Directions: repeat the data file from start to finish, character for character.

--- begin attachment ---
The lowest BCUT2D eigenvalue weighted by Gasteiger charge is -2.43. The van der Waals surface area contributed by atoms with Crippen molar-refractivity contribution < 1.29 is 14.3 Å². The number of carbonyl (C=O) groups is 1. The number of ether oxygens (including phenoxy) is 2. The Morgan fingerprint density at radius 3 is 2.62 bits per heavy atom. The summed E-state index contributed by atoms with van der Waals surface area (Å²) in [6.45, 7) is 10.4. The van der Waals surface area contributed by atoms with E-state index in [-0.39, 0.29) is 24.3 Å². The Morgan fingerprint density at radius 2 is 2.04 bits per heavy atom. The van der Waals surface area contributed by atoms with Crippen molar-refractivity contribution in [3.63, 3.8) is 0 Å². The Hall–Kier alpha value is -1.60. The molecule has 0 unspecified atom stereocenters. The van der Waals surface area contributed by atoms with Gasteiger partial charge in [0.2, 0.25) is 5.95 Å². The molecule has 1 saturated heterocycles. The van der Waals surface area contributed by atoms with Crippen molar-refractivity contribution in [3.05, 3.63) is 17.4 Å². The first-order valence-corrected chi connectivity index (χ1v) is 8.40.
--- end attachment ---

The lowest BCUT2D eigenvalue weighted by Gasteiger charge is -2.43. The van der Waals surface area contributed by atoms with Crippen molar-refractivity contribution < 1.29 is 14.3 Å². The number of carbonyl (C=O) groups is 1. The number of ether oxygens (including phenoxy) is 2. The Morgan fingerprint density at radius 3 is 2.62 bits per heavy atom. The summed E-state index contributed by atoms with van der Waals surface area (Å²) in [6.45, 7) is 10.4. The van der Waals surface area contributed by atoms with E-state index in [-0.39, 0.29) is 24.3 Å². The Morgan fingerprint density at radius 2 is 2.04 bits per heavy atom. The van der Waals surface area contributed by atoms with Crippen molar-refractivity contribution in [3.63, 3.8) is 0 Å². The Hall–Kier alpha value is -1.60. The molecule has 0 unspecified atom stereocenters. The van der Waals surface area contributed by atoms with Gasteiger partial charge in [0.2, 0.25) is 5.95 Å². The molecule has 1 saturated heterocycles. The van der Waals surface area contributed by atoms with Crippen molar-refractivity contribution in [3.05, 3.63) is 17.4 Å². The first-order valence-corrected chi connectivity index (χ1v) is 8.40.